Full of mysteries, the Campi Flegrei are a land shaped by time that slowly reveals the memories of a noble past and jealously preserves many of its secrets.
The Campi Flegrei have been a land in constant evolution since ancient times. The earth’s crust is thinning to bring out the flaming heart of the earth. Instability characterizes the landscape as the inhabitants are used to rapid exodus. But such a harsh and strong place, where earth, water and fire collide, could not fail to arouse wonder, respect and fear since ancient times.
The volcanic activity of this region – phlegraios means fire – is the source of 72 springs with temperatures between 20°C and 70°C. Cuma, Dicearchia (today’s Pozzuoli), Agnano, Baia and Bacoli were the most important centers of the Campi Flegrei area. At the time of the ancient Greeks this area extended west of Naples from Posillipo to Cuma and included the islands of Nisida, Ischia and Procida.
Cuma is a place suspended between history, myth and legend, famous for its architectural remains from antiquity. Established in 1930, the Archaeological Park of Cuma (open every day from 9:00 to sunset) is the oldest and largest in the Campi Flegrei, and is still the object of study and research.
In the lower part of the city were the amphitheater from the 2nd century BC, the Forum, the Capitolium and the thermal complex. Before entering the Acropolis, you come across the Roman Crypt, a long tunnel that crossed the Monte di Cuma, plugging the hole at the docks, and the Grotta dell’Oracolo della Sibilla. The latter is mentioned by Virgil in the sixth canto of the Archipelago and was considered the seat of the priestess of Apollo, to which the ancients turned to have an answer on their fate. It was actually a defensive military work.
Along the Via Sacra, which boasts some panoramic points from which the view stretches up to Capo Miseno, you can see the ruins of the temples of Jupiter and Apollo.
Pozzuoli, the ancient Dicearchia (city of just government) was founded by Greek exiles from Samos around the year 530 BC. Then it passed under the dominion of Rome, which renamed it Puteolis. Until the opening of the port of Ostia it was the most important Roman airport in the Mediterranean.
The city developed on the hills surrounding the tuffaceous promontory close to the Earth, almost entirely surrounded by the sea. Not far away, in the first century AD, at the time of Vespasian, stood the majestic Flavian Amphitheater (open every day from 9 to sunset). Crossing the port, Pozzuoli came into contact with the entire ancient world, assimilating traditional arts such as glass, ceramics, perfumes, fabrics, colors and iron.
The surrounding area became a fortified city in the Middle Ages. Subsequently, due to its position and the richness of the characteristics of the area, it interested all the rulers who succeeded to the throne of Naples. Numerous churches arose in the intricate road system and construction work on the beach began.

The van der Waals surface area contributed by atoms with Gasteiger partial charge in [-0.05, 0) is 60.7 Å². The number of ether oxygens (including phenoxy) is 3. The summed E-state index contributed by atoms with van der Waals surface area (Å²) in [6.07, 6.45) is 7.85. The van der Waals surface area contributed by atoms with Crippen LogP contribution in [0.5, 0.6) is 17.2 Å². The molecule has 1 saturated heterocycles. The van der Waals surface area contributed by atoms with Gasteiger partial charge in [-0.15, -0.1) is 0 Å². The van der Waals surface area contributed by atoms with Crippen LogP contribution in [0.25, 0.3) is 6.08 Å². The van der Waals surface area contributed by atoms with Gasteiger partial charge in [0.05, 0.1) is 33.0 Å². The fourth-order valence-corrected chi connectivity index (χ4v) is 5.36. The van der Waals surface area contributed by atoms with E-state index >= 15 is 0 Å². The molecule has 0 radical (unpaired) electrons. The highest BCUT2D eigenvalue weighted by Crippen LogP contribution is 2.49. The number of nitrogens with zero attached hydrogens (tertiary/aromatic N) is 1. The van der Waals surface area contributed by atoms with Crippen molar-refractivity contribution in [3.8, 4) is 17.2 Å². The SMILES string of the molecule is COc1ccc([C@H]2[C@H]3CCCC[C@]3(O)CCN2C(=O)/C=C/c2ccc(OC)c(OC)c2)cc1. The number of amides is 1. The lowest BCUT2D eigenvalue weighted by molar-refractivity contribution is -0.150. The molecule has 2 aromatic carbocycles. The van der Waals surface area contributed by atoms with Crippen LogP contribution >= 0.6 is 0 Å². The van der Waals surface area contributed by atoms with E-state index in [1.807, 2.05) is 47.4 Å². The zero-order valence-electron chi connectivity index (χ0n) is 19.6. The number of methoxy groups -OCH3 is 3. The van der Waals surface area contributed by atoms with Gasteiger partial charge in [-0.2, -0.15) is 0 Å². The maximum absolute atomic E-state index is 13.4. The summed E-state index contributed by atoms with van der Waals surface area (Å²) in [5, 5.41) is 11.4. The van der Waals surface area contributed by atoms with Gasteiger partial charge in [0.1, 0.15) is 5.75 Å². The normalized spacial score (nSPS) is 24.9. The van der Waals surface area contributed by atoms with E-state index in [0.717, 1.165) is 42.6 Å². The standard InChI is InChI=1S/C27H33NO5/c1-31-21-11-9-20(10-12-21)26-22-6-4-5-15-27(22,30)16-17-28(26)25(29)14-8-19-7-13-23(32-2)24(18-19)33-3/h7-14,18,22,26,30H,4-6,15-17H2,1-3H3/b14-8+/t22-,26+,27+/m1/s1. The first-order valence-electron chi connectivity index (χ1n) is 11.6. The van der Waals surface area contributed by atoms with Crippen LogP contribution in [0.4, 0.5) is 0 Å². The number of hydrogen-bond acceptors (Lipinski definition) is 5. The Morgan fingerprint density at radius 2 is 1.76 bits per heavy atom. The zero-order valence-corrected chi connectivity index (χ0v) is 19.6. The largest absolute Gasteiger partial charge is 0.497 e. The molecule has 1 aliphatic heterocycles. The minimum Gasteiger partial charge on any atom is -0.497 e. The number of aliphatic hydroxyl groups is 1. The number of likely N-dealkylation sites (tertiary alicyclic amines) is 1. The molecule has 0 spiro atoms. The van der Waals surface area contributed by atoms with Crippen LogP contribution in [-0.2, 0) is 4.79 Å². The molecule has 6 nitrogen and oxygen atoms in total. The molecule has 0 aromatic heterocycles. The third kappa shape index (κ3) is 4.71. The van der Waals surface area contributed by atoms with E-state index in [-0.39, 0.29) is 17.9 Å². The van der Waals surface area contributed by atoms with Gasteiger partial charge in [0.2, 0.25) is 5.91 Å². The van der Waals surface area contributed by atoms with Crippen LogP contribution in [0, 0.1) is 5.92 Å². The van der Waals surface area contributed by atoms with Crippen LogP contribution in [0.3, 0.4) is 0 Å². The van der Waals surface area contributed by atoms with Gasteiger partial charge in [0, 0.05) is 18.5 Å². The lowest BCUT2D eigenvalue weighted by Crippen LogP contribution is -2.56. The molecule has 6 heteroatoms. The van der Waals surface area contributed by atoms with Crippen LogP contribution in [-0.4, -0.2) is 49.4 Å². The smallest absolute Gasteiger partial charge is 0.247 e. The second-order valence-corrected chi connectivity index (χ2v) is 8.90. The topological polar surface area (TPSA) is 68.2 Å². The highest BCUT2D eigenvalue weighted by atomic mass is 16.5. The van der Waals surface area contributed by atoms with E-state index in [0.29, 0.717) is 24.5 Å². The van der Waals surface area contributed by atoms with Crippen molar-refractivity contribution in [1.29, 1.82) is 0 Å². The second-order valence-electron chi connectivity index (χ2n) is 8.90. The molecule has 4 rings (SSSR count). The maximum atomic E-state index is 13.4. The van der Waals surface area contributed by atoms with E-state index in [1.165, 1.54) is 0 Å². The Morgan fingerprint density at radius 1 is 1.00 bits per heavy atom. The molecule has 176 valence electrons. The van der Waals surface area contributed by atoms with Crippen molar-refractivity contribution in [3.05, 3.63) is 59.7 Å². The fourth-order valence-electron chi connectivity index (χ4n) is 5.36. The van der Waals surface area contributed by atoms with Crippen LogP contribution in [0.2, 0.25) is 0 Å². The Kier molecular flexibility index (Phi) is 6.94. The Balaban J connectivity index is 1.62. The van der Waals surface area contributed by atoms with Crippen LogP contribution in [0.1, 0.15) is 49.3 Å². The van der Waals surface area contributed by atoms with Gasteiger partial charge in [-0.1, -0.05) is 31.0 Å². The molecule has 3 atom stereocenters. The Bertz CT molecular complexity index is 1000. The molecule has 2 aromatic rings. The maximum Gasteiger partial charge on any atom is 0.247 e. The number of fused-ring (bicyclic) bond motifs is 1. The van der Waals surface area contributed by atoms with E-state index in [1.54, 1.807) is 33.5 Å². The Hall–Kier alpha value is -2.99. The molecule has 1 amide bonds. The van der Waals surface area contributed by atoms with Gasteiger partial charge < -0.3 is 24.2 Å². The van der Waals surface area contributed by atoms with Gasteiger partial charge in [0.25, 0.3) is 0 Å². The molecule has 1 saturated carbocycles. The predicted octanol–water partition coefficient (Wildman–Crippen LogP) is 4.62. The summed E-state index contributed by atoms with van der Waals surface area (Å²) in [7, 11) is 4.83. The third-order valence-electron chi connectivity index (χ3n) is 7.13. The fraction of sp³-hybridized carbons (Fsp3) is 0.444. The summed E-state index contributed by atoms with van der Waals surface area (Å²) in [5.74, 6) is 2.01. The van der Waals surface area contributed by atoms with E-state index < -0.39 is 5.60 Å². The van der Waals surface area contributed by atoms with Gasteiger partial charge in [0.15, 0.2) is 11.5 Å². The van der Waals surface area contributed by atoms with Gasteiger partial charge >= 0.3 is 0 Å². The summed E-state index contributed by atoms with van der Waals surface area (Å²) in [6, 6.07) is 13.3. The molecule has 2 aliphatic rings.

However, the building ferment was once again destined to be interrupted by a natural event: the birth and eruption of Monte Nuovo in 1538. In 1600 the Rione Terra was the subject of radical and important restructuring. The buildings underwent a redevelopment work according to the forms of the time.
Finally, in the last hundred years, the district has undergone a further process of degradation. The arbitrary demolition, a serious fire and the eviction of 1970 have decreed the total interruption of the history of Pozzuoli. The bradyseism of 1983 seemed to inflict a severe blow, but in recent years a new recovery and redevelopment phase has begun, thanks to a project that is transforming the area into a cultural pole.
Crossing the city center with an obligatory stop at the square of the Temple of Serapis, you can stop at the Solfatara volcano. Still active, the Solfatara of Pozzuoli is undoubtedly the most interesting volcano of the Campi Flegrei. Here you can immerse yourself in a landscape of Dante’s Inferno surrounded by sulfur vapors and natural heat sources.
At the time of the ancient Romans, Baia was a popular holiday resort and spa: Caesar, Pompey and Cicero had built sumptuous villas here and Horace declared it the most beautiful bay in the world. The Terme di Baia are currently part of the homonymous archaeological park.
We then go to the Aragonese Castle, home to the Archaeological Museum (open from 9 to sunset, closed on Mondays), which houses the evidence of the ancient splendor of the Gulf and the imperial port of Miseno.
Bacoli is a small fishing village, once a glorious Roman military port. Jewels of this town are the remains of two of the many structures from the Roman era.
The Piscina Mirabilis is the largest Roman cistern in Italy and is the terminal of the Serino aqueduct. It’s all dug out of the tuff. The walls are entirely covered with the famous cocciopesto plaster, able to resist the presence of water for almost 2000 years. The charm of the place is enhanced by the narrow openings of the filter once which leave a soft light capable of giving the extraordinary charm of this “cathedral” of Roman hydraulic engineering.
Not far away, the complex water system still makes a show in the Roman villa of Ortensio “Cento camerelle” (open every day from 9 in the morning until one hour before sunset, in agreement with the caretaker), and some tunnels go up to to the tuffaceous ridge overlooking the sea, others are dead-end and not yet fully explored.
Official website: http://www.pafleg.it/